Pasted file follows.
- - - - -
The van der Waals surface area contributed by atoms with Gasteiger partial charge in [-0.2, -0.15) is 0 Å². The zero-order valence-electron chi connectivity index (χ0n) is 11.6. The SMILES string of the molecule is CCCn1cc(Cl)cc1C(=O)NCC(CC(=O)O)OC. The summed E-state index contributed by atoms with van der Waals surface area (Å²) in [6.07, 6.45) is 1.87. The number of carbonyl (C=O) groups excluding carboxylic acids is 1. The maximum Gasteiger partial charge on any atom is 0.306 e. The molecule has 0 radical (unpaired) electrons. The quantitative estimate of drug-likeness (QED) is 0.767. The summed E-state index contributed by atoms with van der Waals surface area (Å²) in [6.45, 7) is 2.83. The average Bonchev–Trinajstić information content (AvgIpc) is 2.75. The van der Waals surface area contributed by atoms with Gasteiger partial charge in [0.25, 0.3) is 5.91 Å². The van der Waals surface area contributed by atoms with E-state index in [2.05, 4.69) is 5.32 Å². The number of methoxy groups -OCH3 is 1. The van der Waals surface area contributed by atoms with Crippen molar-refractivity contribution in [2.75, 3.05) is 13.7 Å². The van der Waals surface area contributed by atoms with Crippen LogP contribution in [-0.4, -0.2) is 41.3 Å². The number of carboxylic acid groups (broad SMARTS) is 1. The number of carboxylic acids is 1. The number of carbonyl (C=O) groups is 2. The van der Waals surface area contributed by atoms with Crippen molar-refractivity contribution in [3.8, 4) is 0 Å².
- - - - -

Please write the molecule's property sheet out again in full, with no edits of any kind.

The van der Waals surface area contributed by atoms with Gasteiger partial charge in [-0.2, -0.15) is 0 Å². The zero-order valence-electron chi connectivity index (χ0n) is 11.6. The SMILES string of the molecule is CCCn1cc(Cl)cc1C(=O)NCC(CC(=O)O)OC. The summed E-state index contributed by atoms with van der Waals surface area (Å²) in [6.07, 6.45) is 1.87. The number of carbonyl (C=O) groups excluding carboxylic acids is 1. The maximum Gasteiger partial charge on any atom is 0.306 e. The molecule has 0 radical (unpaired) electrons. The quantitative estimate of drug-likeness (QED) is 0.767. The summed E-state index contributed by atoms with van der Waals surface area (Å²) in [6.45, 7) is 2.83. The average Bonchev–Trinajstić information content (AvgIpc) is 2.75. The van der Waals surface area contributed by atoms with Gasteiger partial charge in [0.25, 0.3) is 5.91 Å². The van der Waals surface area contributed by atoms with E-state index in [2.05, 4.69) is 5.32 Å². The number of methoxy groups -OCH3 is 1. The van der Waals surface area contributed by atoms with Crippen molar-refractivity contribution in [2.75, 3.05) is 13.7 Å². The van der Waals surface area contributed by atoms with Crippen LogP contribution in [-0.4, -0.2) is 41.3 Å². The number of carboxylic acid groups (broad SMARTS) is 1. The number of carboxylic acids is 1. The number of carbonyl (C=O) groups is 2. The van der Waals surface area contributed by atoms with Crippen molar-refractivity contribution in [3.8, 4) is 0 Å².